The Boren Identity
Young Dan Boren makes his way in Washington.
Feb 14, 2005, Vol. 10, No. 21 • By RACHEL DICARLO
OKLAHOMA'S NEWEST CONGRESSMAN, DAN Boren, is anti-tax, pro-gun, and anti-partial-birth-abortion. He supports the Federal Marriage Amendment and favors broad tort reform. Adorning the floor of his House of Representatives office is a bearskin rug, and mounted on the walls are several deer heads. "PETA won't be stopping by here anytime soon," Boren jokes in his rural, aw-shucks drawl. He shows off a photograph of himself and fellow Oklahoman Toby Keith, the anti-Dixie Chicks country singer, and boasts that he was one of only two candidates Keith endorsed in the 2004 election. The other was, of course, George W. Bush. Bush went on to carry Boren's district by 59 points. All of this might be standard fare for a Republican--but Boren is a Democrat.
Indeed, Democratic politics are a Boren family tradition. Dan's father is David Boren, who represented Oklahoma in the Senate from 1979 to 1994. His grandfather, Lyle Boren, served five terms in the House. As the Oklahoma Daily observes, the Borens are "the first family west of the Mississippi . . . to have had three generations serve in the U.S. Congress."
The youngest Boren, 31, wasn't planning on running for Congress after serving just one term in the state legislature. But when Democrat Brad Carson gave up his seat in Oklahoma's "Little Dixie" second district to run for the Senate, Boren threw his hat in the ring. "House seats just don't come up that often," he explains.
The primary was his toughest battle on the way to the House. The other Democratic candidate was Kalyn Free, who had the backing of the abortion lobby (Emily's List sunk $500,000 into Free's campaign and independent ads), over a dozen labor groups, and Howard Dean's organization, Democracy for America.
Boren was grateful that his opponent was so endorsed. "Frankly, they were a boon to my campaign," he says. "Those people don't represent Oklahomans." Boren took 58 percent of the vote and avoided a runoff. He then sailed into office with a landslide victory over Republican horse-breeder Wayland Smalley.
How do Democrats like Boren and Carson do so well in solid Bush country? Boren points out that much of his constituency is made up of blue-collar workers, retirees, and young people--all traditional Democratic voters. Statewide, registered Democrats actually outnumber Republicans by 17 percentage points. But Boren was the only Democrat Oklahomans sent to Washington last year. How'd he do it?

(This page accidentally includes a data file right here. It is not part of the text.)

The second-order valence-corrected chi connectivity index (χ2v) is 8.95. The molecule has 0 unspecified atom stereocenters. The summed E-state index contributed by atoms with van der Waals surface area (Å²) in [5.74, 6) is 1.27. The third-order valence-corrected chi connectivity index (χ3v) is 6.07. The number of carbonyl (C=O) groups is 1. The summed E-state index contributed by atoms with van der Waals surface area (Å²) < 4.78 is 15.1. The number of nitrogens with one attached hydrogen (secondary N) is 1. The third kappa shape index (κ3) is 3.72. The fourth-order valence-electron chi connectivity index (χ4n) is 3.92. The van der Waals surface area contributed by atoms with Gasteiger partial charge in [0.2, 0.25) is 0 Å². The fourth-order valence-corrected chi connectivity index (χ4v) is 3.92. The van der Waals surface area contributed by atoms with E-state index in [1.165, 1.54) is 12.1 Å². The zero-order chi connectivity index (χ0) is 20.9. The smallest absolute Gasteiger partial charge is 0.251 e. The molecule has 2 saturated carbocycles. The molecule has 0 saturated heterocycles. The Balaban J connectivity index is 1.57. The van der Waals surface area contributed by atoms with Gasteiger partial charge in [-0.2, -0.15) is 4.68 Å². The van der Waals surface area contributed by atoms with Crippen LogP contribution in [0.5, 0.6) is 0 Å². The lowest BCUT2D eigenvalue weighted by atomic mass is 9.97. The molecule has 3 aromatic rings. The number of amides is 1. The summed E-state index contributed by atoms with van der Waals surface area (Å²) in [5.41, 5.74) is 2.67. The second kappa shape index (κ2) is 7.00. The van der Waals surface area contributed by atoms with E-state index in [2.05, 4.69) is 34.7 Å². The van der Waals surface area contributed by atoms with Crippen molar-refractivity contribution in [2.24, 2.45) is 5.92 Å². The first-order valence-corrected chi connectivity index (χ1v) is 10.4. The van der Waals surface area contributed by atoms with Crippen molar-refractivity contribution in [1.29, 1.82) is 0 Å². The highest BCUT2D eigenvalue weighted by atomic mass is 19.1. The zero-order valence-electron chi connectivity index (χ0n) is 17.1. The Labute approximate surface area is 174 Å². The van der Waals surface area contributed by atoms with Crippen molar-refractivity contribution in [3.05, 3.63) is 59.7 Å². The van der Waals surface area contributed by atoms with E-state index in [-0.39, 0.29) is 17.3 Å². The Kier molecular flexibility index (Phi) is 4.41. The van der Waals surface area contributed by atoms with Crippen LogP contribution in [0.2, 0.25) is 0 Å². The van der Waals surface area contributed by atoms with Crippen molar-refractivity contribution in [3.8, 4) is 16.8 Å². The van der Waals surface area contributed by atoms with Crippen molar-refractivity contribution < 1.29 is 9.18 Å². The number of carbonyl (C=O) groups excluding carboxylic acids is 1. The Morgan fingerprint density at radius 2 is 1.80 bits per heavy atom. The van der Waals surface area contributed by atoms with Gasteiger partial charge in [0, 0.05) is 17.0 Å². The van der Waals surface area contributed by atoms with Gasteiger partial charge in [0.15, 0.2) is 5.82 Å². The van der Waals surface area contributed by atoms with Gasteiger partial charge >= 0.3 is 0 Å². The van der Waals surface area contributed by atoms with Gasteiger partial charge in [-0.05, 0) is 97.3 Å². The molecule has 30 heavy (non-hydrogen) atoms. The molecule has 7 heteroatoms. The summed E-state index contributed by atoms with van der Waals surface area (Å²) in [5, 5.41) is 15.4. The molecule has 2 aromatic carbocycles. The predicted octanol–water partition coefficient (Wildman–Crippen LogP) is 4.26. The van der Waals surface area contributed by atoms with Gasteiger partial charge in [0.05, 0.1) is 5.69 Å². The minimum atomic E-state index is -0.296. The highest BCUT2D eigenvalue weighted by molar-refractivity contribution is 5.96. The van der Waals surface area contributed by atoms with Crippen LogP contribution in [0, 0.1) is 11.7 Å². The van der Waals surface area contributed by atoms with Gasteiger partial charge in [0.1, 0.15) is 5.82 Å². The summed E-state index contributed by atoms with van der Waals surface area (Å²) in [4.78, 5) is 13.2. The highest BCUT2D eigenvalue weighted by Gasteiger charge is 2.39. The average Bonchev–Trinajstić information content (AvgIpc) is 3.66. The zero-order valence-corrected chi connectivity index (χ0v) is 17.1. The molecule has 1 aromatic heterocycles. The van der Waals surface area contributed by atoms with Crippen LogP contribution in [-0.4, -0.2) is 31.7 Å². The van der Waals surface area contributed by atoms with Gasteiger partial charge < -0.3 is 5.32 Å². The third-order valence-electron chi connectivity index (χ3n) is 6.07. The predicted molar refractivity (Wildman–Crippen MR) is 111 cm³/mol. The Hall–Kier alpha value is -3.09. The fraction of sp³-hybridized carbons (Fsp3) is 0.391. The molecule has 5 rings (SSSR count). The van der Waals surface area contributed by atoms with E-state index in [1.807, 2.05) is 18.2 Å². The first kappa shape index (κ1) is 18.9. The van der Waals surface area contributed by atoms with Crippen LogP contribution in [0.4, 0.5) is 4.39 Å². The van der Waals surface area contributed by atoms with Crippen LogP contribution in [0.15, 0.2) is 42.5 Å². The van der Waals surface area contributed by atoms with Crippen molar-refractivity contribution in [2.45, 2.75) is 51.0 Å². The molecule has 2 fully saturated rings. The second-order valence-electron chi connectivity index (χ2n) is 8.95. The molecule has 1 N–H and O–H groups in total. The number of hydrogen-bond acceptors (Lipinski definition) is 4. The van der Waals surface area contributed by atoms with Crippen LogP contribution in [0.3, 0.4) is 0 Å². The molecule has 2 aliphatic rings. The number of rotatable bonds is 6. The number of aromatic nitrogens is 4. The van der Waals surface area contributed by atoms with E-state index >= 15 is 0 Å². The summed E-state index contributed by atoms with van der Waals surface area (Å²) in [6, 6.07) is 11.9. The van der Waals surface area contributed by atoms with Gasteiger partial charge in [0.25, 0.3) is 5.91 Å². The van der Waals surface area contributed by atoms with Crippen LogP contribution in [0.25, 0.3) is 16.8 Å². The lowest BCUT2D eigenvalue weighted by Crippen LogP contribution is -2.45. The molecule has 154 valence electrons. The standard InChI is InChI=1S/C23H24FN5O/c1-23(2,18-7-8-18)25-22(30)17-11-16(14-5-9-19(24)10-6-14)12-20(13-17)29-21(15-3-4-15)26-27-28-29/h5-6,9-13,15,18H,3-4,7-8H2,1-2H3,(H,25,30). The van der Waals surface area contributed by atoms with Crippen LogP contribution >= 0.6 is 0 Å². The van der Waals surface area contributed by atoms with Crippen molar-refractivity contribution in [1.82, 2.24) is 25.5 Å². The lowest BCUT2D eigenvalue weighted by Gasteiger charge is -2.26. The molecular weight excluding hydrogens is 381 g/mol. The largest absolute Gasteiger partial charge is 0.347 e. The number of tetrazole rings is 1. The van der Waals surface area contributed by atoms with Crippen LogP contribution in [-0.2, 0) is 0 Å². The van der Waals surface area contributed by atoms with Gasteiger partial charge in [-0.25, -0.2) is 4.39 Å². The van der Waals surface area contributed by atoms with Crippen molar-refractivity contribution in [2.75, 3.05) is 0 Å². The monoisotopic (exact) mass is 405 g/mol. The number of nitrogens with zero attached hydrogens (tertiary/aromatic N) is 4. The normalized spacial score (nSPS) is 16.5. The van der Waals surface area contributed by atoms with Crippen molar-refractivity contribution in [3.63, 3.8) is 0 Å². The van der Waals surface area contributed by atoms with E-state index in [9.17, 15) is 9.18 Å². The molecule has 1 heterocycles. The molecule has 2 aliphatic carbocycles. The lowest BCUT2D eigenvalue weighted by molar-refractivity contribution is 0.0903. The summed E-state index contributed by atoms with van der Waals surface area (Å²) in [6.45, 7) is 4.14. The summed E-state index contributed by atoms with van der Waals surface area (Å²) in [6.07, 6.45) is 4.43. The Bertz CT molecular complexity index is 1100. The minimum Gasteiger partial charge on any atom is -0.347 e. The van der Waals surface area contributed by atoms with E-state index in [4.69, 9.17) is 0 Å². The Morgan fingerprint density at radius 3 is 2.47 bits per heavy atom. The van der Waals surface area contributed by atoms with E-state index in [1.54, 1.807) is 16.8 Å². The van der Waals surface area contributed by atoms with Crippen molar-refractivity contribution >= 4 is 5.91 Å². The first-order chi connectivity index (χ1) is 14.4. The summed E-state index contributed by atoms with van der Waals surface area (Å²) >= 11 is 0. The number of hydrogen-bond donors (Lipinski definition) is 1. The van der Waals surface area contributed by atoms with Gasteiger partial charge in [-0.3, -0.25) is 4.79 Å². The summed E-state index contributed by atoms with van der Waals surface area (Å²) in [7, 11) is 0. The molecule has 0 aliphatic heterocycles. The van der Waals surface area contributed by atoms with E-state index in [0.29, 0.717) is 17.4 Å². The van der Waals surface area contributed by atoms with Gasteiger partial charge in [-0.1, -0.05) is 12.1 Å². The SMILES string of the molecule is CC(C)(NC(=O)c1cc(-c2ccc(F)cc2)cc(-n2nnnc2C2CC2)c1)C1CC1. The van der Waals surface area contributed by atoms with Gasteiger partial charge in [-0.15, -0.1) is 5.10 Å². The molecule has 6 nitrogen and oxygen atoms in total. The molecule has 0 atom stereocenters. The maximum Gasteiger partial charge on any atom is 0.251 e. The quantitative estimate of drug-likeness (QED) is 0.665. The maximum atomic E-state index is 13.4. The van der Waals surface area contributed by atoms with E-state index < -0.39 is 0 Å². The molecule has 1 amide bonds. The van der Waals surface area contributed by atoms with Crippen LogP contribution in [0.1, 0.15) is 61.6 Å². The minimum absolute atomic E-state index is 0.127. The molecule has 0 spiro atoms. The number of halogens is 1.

Boren says he appealed to Bush's values voters and Republicans generally by emphasizing his commitment to traditional values and by reassuring the business community of his anti-tax positions. His support of the Second Amendment, which won him the NRA's endorsement in the primary, was also important.
One thing he knows for sure about his district is that there are only a handful of national Democrats he could bring home to campaign with him. He cites former Louisiana senator John Breaux and Tennessee congressman Harold Ford Jr. as two. "It would kill me to bring in a liberal to Oklahoma," Boren explains.
Boren has already formed a few cross-party friendships. He has bonded with Rep. Joe Schwarz of Michigan, whom he met at freshman orientation and describes as "having a lot of depth." The two were featured together in a recent David Broder column about new moderates.
He also has a close relationship with Rep. Paul Ryan, a Republican from Wisconsin, who is his first cousin by marriage. The two hunt together and often join each other for breakfast. "Republicans will like working with him," Ryan says. "Hopefully Nancy Pelosi will come to understand that she'll have to accommodate people like him."
And he won't have to worry about fitting in with his GOP colleagues. "The Oklahoma delegation has always been able to work in a bipartisan manner, and I have every confidence that Dan Boren will continue that tradition," the fourth district's Tom Cole says.
But as lovable as Boren is to Republicans, he won't be easily won over on Social Security reform. He says he hasn't seen the president's plan yet, nor has he been approached about the issue by either party's leadership, but he won't back any form of privatization. "We have a lot of elderly people who rely on it," he says. "I want to make sure it's solvent."
A month into his term, Boren is busy getting his office ready and traveling back to Oklahoma on weekends to plan his upcoming wedding. He has been selected for the House Armed Services Committee and has joined the coalition of conservative "Blue Dog" Democrats, who gave him a rare primary endorsement.
But Boren is also concerned about the direction of his party. He characterizes it as "extreme," "out of touch," and "so far to the left." "If we're ever going to be a majority party again, we need representatives from all parts of the country," he says. "Most of my party hasn't gotten the message voters sent them in November."
Rachel DiCarlo is an editorial assistant at The Weekly Standard.